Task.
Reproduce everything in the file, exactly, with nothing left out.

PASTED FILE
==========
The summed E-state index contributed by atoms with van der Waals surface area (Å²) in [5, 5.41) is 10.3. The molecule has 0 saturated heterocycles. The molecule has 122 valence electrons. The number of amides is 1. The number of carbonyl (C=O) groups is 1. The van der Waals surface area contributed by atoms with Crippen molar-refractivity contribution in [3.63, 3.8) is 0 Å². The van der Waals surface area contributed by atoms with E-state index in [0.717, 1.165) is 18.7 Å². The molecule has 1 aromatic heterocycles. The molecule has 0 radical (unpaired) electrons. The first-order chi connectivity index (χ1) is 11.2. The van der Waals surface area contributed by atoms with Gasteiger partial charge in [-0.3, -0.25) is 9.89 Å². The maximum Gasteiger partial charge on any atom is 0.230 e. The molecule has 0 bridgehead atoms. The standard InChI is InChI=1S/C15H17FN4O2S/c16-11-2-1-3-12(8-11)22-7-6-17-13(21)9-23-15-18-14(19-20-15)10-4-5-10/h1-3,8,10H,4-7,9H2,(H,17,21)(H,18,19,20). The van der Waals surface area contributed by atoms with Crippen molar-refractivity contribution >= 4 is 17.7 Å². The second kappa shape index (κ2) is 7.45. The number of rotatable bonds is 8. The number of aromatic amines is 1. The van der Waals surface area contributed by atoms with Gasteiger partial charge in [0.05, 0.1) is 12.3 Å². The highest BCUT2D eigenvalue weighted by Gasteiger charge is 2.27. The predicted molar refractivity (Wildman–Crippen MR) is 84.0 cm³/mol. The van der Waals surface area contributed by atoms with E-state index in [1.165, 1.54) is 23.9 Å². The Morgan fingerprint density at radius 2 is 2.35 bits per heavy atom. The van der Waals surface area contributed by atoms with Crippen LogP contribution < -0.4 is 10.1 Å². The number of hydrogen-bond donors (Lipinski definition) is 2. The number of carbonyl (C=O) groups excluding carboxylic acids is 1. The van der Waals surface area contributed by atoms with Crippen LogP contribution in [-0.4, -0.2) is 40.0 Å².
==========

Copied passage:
The summed E-state index contributed by atoms with van der Waals surface area (Å²) in [5, 5.41) is 10.3. The molecule has 0 saturated heterocycles. The molecule has 122 valence electrons. The number of amides is 1. The number of carbonyl (C=O) groups is 1. The van der Waals surface area contributed by atoms with Crippen molar-refractivity contribution in [3.63, 3.8) is 0 Å². The van der Waals surface area contributed by atoms with E-state index in [0.717, 1.165) is 18.7 Å². The molecule has 1 aromatic heterocycles. The molecule has 0 radical (unpaired) electrons. The first-order chi connectivity index (χ1) is 11.2. The van der Waals surface area contributed by atoms with Gasteiger partial charge in [-0.3, -0.25) is 9.89 Å². The maximum Gasteiger partial charge on any atom is 0.230 e. The molecule has 0 bridgehead atoms. The standard InChI is InChI=1S/C15H17FN4O2S/c16-11-2-1-3-12(8-11)22-7-6-17-13(21)9-23-15-18-14(19-20-15)10-4-5-10/h1-3,8,10H,4-7,9H2,(H,17,21)(H,18,19,20). The van der Waals surface area contributed by atoms with Crippen molar-refractivity contribution >= 4 is 17.7 Å². The second kappa shape index (κ2) is 7.45. The number of rotatable bonds is 8. The number of aromatic amines is 1. The van der Waals surface area contributed by atoms with Gasteiger partial charge in [0.05, 0.1) is 12.3 Å². The highest BCUT2D eigenvalue weighted by Gasteiger charge is 2.27. The predicted molar refractivity (Wildman–Crippen MR) is 84.0 cm³/mol. The van der Waals surface area contributed by atoms with E-state index in [1.165, 1.54) is 23.9 Å². The Morgan fingerprint density at radius 2 is 2.35 bits per heavy atom. The van der Waals surface area contributed by atoms with Crippen LogP contribution < -0.4 is 10.1 Å². The number of hydrogen-bond donors (Lipinski definition) is 2. The number of carbonyl (C=O) groups excluding carboxylic acids is 1. The van der Waals surface area contributed by atoms with Crippen LogP contribution in [-0.4, -0.2) is 40.0 Å².